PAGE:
1. ^ a b c d MacEachran DP, Ye S, Bomberger JM, Hogan DA, Swiatecka-Urban A, Stanton BA, O'Toole GA (2007). "The Pseudomonas aeruginosa Secreted Protein PA2934 Decreases Apical Membrane Expression of the Cystic Fibrosis Transmembrane Conductance Regulator". Infect Immun. 75 (8): 3902–3912. doi:10.1128/IAI.00338-07. PMC 1951978free to read. PMID 17502391. 
  2. ^ Bahl CD, Hvorecny KL, Bridges AA, Ballok AE, Bomberger JM, Cady KC, O'Toole GA, Madden DR (2014). "Signature motifs identify an Acinetobacter Cif virulence factor with epoxide hydrolase activity". J Biol Chem. 289: 7460–7469. doi:10.1074/jbc.M113.518092. PMC 3953260free to read. PMID 24474692. 
  3. ^ a b Ye S, MacEachran DP, Hamilton JW, O'Toole GA, Stanton BA (2008). "Chemotoxicity of doxorubicin and surface expression of P-glycoprotein (MDR1) is regulated by the Pseudomonas aeruginosa toxin Cif". Am J Physiol Cell Physiol. 295 (3): C807–18. doi:10.1152/ajpcell.00234.2008. PMC 2544439free to read. PMID 18650266. 
  4. ^ a b Bomberger JM, Ye S, Maceachran DP, Koeppen K, Barnaby RL, O'Toole GA, Stanton BA (2011). Rohde J, ed. "A Pseudomonas aeruginosa toxin that hijacks the host ubiquitin proteolytic system". PLoS Pathog. 7 (3): e1001325. doi:10.1371/journal.ppat.1001325. PMC 3063759free to read. PMID 21455491. 
  5. ^ a b Swiatecka-Urban A, Moreau-Marquis S, Maceachran DP, Connolly JP, Stanton CR, Su JR, Barnaby R, O'toole GA, Stanton BA (2006). "Pseudomonas aeruginosa inhibits endocytic recycling of CFTR in polarized human airway epithelial cells". Am J Physiol Cell Physiol. 290 (3): C862–72. doi:10.1152/ajpcell.00108.2005. PMID 16236828.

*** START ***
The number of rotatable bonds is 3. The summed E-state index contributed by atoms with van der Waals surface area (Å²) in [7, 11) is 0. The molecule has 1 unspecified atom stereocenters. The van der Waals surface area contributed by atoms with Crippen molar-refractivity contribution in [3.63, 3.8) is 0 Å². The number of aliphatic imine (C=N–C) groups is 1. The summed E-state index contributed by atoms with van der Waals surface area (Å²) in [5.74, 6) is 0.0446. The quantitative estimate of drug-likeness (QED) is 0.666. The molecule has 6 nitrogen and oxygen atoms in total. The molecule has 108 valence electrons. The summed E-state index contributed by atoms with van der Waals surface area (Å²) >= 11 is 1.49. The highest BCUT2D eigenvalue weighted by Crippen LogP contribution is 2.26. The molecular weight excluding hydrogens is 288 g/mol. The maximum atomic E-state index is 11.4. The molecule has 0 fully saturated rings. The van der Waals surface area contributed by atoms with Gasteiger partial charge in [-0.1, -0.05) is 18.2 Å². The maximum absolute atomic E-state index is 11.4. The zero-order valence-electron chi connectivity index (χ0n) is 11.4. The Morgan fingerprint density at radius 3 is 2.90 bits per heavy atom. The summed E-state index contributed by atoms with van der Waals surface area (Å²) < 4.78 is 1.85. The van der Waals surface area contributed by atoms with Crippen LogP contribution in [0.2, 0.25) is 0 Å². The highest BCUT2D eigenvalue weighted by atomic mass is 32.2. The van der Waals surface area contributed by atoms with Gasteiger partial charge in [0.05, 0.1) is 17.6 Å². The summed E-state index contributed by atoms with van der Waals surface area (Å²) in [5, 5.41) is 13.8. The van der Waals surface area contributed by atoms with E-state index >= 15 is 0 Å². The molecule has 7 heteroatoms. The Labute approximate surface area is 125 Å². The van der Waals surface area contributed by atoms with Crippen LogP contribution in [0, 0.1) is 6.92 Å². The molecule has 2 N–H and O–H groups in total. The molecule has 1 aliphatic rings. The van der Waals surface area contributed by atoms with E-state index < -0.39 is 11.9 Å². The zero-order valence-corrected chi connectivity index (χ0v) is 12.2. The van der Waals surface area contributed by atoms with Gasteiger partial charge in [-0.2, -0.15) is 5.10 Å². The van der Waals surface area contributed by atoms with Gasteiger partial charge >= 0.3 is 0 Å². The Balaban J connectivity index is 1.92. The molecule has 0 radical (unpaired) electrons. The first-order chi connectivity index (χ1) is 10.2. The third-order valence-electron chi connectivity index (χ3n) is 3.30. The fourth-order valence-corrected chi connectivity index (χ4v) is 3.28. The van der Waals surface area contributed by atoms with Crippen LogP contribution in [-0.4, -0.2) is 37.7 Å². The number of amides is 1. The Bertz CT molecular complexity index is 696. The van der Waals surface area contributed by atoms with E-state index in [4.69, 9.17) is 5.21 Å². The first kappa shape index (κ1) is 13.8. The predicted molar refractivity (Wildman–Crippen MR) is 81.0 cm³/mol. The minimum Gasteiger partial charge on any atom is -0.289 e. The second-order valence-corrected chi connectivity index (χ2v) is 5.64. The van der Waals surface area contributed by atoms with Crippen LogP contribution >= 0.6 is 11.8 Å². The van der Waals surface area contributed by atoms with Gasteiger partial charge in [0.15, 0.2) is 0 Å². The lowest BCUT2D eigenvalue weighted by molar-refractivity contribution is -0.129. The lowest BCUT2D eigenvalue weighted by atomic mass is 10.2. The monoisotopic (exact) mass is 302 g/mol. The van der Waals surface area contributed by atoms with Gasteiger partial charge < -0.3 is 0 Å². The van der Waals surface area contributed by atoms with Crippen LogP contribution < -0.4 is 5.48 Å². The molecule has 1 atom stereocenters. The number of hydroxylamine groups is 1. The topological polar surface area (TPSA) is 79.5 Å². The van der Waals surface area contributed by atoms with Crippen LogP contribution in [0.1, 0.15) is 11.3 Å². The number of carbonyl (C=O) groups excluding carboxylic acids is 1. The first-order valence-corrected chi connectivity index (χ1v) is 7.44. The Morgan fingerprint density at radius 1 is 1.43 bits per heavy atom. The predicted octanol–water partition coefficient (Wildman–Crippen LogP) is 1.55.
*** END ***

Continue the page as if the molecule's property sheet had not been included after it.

6. ^ MacEachran DP, Stanton BA, O'Toole GA (2008). "Cif is negatively regulated by the TetR family repressor CifR". J Bacteriol. 76 (7): 3197–3206. doi:10.1128/IAI.00305-08. PMC 2446692free to read. PMID 18458065. 
  7. ^ Bomberger JM, Maceachran DP, Coutermarsh BA, Ye S, O'Toole GA, Stanton BA (2009). Ausubel FM, ed. "Long-distance delivery of bacterial virulence factors by Pseudomonas aeruginosa outer membrane vesicles". PLoS Pathog. 5 (4): e1000382. doi:10.1371/journal.ppat.1000382. PMC 2661024free to read. PMID 19360133. 
  8. ^ a b c d Bahl CD, Morisseau C, Bomberger JM, Stanton BA, Hammock BD, O'Toole GA, Madden DR (2010). "Crystal structure of the cystic fibrosis transmembrane conductance regulator inhibitory factor Cif reveals novel active-site features of an epoxide hydrolase virulence factor". J Bacteriol. 192 (7): 1785–1795. doi:10.1128/JB.01348-09. PMC 2838060free to read. PMID 20118260. 
  9. ^ Bahl CD, Madden DR (2012). "Pseudomonas aeruginosa Cif Defines a Distinct Class of α/β Epoxide Hydrolases Utilizing a His/Tyr Ring-opening Pair". Protein Pept Lett. 19 (2): 186–193. doi:10.2174/092986612799080392. PMC 3320240free to read. PMID 21933119. 
  10. ^ Bahl CD, MacEachran DP, O'Toole GA, Madden DR (2010). "Purification, crystallization and preliminary X-ray diffraction analysis of Cif, a virulence factor secreted by Pseudomonas aeruginosa". Acta Crystallogr. F66 (1): 26–28. doi:10.1107/S1744309109047599. PMC 2805529free to read. PMID 20057063.